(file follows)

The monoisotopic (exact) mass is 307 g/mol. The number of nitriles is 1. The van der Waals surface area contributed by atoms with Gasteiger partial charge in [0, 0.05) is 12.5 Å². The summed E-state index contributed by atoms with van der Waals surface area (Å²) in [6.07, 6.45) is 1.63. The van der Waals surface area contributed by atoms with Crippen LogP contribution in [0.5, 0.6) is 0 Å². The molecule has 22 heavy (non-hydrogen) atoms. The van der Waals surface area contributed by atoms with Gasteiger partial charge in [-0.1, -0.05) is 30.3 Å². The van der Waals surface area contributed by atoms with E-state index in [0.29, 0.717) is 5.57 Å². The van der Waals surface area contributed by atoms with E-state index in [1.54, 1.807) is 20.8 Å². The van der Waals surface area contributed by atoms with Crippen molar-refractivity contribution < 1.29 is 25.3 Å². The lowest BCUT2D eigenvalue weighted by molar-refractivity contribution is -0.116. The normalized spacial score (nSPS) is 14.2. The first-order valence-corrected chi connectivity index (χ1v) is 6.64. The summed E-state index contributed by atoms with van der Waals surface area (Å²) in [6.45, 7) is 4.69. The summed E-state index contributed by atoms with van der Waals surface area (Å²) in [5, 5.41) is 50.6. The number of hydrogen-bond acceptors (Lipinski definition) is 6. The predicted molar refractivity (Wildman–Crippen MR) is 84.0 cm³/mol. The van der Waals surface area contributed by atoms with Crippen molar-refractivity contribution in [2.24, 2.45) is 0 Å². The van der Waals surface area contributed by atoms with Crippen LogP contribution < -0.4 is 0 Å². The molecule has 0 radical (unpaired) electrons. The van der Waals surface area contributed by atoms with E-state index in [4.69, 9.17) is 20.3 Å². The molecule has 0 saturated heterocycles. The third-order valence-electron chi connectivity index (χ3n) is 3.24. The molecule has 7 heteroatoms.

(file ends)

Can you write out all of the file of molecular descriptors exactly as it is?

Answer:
The monoisotopic (exact) mass is 307 g/mol. The number of nitriles is 1. The van der Waals surface area contributed by atoms with Gasteiger partial charge in [0, 0.05) is 12.5 Å². The summed E-state index contributed by atoms with van der Waals surface area (Å²) in [6.07, 6.45) is 1.63. The van der Waals surface area contributed by atoms with Crippen LogP contribution in [0.5, 0.6) is 0 Å². The molecule has 22 heavy (non-hydrogen) atoms. The van der Waals surface area contributed by atoms with Gasteiger partial charge in [-0.1, -0.05) is 30.3 Å². The van der Waals surface area contributed by atoms with E-state index in [0.29, 0.717) is 5.57 Å². The van der Waals surface area contributed by atoms with E-state index in [1.54, 1.807) is 20.8 Å². The van der Waals surface area contributed by atoms with Crippen molar-refractivity contribution < 1.29 is 25.3 Å². The lowest BCUT2D eigenvalue weighted by molar-refractivity contribution is -0.116. The normalized spacial score (nSPS) is 14.2. The first-order valence-corrected chi connectivity index (χ1v) is 6.64. The summed E-state index contributed by atoms with van der Waals surface area (Å²) in [6.45, 7) is 4.69. The summed E-state index contributed by atoms with van der Waals surface area (Å²) in [5, 5.41) is 50.6. The number of hydrogen-bond acceptors (Lipinski definition) is 6. The predicted molar refractivity (Wildman–Crippen MR) is 84.0 cm³/mol. The van der Waals surface area contributed by atoms with Crippen molar-refractivity contribution in [2.24, 2.45) is 0 Å². The van der Waals surface area contributed by atoms with Crippen LogP contribution < -0.4 is 0 Å². The molecule has 0 radical (unpaired) electrons. The van der Waals surface area contributed by atoms with E-state index in [4.69, 9.17) is 20.3 Å². The molecule has 0 saturated heterocycles. The third-order valence-electron chi connectivity index (χ3n) is 3.24. The molecule has 7 heteroatoms.